Kurds must cut loose from the US to achieve a deal

Jul 11,2018 – JORDAN TIMES

The Syrian Southern Front’s collapse was in the cards as soon as Syria’s army and air force backed by Russia consolidated their hold on Damascus suburbs and countryside and shifted their focus to the south. The southern front was never a match for regular military forces, because the front was not unified under a single command. Instead, the front consisted of a collection of 54 mainly local armed groups, loosely affiliated with the Free Syrian Army (FSA), which itself was a collection of disparate, often competing and warring factions.

While the front came to control about 70 per cent of Deraa province and several districts of Deraa city, this happened because Damascus had more urgent military tasks to perform: Regaining insurgent-held areas in Homs, Aleppo, Deir Al Zor and around Damascus. This short list reveals the government’s military priorities. While towns, villages and the capital’s urban areas to the west were high priority, Eastern Ghouta and the southern suburbs of Yarmouk and Hajar Al Aswad waited until the 1,000-day Daesh siege of Deir Al Zor was lifted and Daesh pockets along the Iraqi border were taken out.

Deraa, Sweida and Quneitra came after Eastern Ghouta and the southern suburbs because extending Damascus’s writ to the north poses far more serious problems, which will almost certainly have to be resolved through negotiations. The government has already established contacts with the Syrian Kurdish Democratic Union Party (PYD) and its armed wing, the Kurdish People’s Protection Units (YPG), which have called for the return of government control to the 25-30 per cent of Syrian territory the Kurds hold, if this area is granted a large degree of autonomy under a federal system.

However, if the Kurds are to achieve a deal with Damascus, they must first cut loose from the US, which deployed 2,000 special operations troops and scores of contractors with the YPG as its fighters routed Daesh from its capital at Raqqa and from swathes of territory in Raqqa and Deir Al Zor provinces.

Ankara could be a spoiler in the north. Turkey has occupied the Kurdish district of Afrin in Aleppo province, as well as a triangle of territory around Jarablus and Al Bab. Turkey has also compelled the US to share control over Manbij, a strategic YPG-liberated town west of the Euphrates River, and to insist on the withdrawal of Kurdish fighters, who have held Manbij since 2016. Turkish President Recep Tayyip Erdogan argues that Turkey must drive the YPG from the entire Turkish-Syrian border area in order to prevent Syria’s Kurds from linking up with restive Turkish Kurds in the southeast of the country.

While the YPG is the sole serious Syrian local paramilitary force, the Kurds do not have the manpower or weapons to fend off Turkey militarily. Therefore, there is no option but to do a deal with Ankara. The best bet for the Kurds would be Russia, as the US routinely capitulates to Turkey. Unfortunately, Russia also seeks to court Turkey to pull it away from Nato and the West. However, if Moscow is serious about restoring Syrian sovereignty, Putin will have to convince Erdogan to pull his forces out of the north and allow the Syrian army to retake the north-western province of Idlib and detain or expel the taqfiri fighters who occupy that province.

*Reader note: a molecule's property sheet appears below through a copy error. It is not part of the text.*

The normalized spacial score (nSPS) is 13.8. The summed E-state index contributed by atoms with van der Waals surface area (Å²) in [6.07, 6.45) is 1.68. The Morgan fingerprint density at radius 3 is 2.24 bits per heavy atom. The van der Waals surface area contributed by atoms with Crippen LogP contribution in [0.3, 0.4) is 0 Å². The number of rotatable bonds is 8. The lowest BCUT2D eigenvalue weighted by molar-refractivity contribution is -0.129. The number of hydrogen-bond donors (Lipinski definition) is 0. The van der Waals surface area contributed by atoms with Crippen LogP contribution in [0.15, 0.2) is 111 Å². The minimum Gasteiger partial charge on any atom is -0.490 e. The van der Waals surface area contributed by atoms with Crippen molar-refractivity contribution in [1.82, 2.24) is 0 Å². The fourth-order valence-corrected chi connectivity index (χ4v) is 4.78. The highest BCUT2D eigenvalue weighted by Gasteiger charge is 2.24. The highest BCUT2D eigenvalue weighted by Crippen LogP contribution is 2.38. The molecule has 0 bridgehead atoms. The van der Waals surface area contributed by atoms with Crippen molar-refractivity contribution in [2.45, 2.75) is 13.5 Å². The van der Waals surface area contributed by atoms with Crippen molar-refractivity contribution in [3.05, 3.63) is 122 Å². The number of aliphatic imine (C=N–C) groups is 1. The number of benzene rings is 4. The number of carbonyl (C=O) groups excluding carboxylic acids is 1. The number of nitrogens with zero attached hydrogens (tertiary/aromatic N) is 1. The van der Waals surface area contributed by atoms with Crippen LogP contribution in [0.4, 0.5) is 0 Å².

This could be a very difficult task. Turkey was put in charge of monitoring the ceasefire in Idlib and keeping the taqfiris and other armed groups in check. Instead, Turkey has recruited fighters for its surrogate FSA, which it has deployed in Turkish-occupied Syrian territory to the alarm of the inhabitants of these areas, which Erdogan wants to annex.

While the Obama administration was responsible for the US military involvement in Syria, Donald Trump has repeatedly said he favours full US troop, and presumably contractor, withdrawal by the end of this year. Defence Secretary James Mattis and his colleagues at the Pentagon disagree. But Trump is Trump and could decide the matter.

Indeed, he could very well do a deal on Syria when he meets Russian President Vladimir Putin in Helsinki on July 16. This meeting will take place at a time Russia’s partner, the Syrian government, is in a strong position. Its forces, backed by Russia and Iran, have regained control of much of southern Syria from the US-supported southern front/FSA. Damascus now holds more than 65 per cent of Syria’s territory and hopes to reach an arrangement with the Kurds to add their 25-30 per cent. They need Damascus’ political cover to protect them from Turkey, which regards the PYD/YPG as offshoots of the Turkish Kurdish Workers’ Party, which seeks to wrest autonomy or self rule for Turkey’s restive 18-20 per cent Kurdish minority.

It is far easier for Trump to cede Syria to Russia at a time Syria is already lost to the West, than grant Putin recognition of Russia’s annexation of the Crimea, dismiss Russia’s involvement in the Ukraine conflict, lift sanctions on Russia or try to rehabilitate Russia on the international scene. If Trump attempts any of the last four tasks, he would be solidly opposed by the US political establishment, the opposition Democratic Party, Nato and the European Union. This is because it is widely believed Russia intervened in the 2016 US presidential election to ensure Trump’s success, making it difficult-to-impossible for Trump to deliver on these issues.



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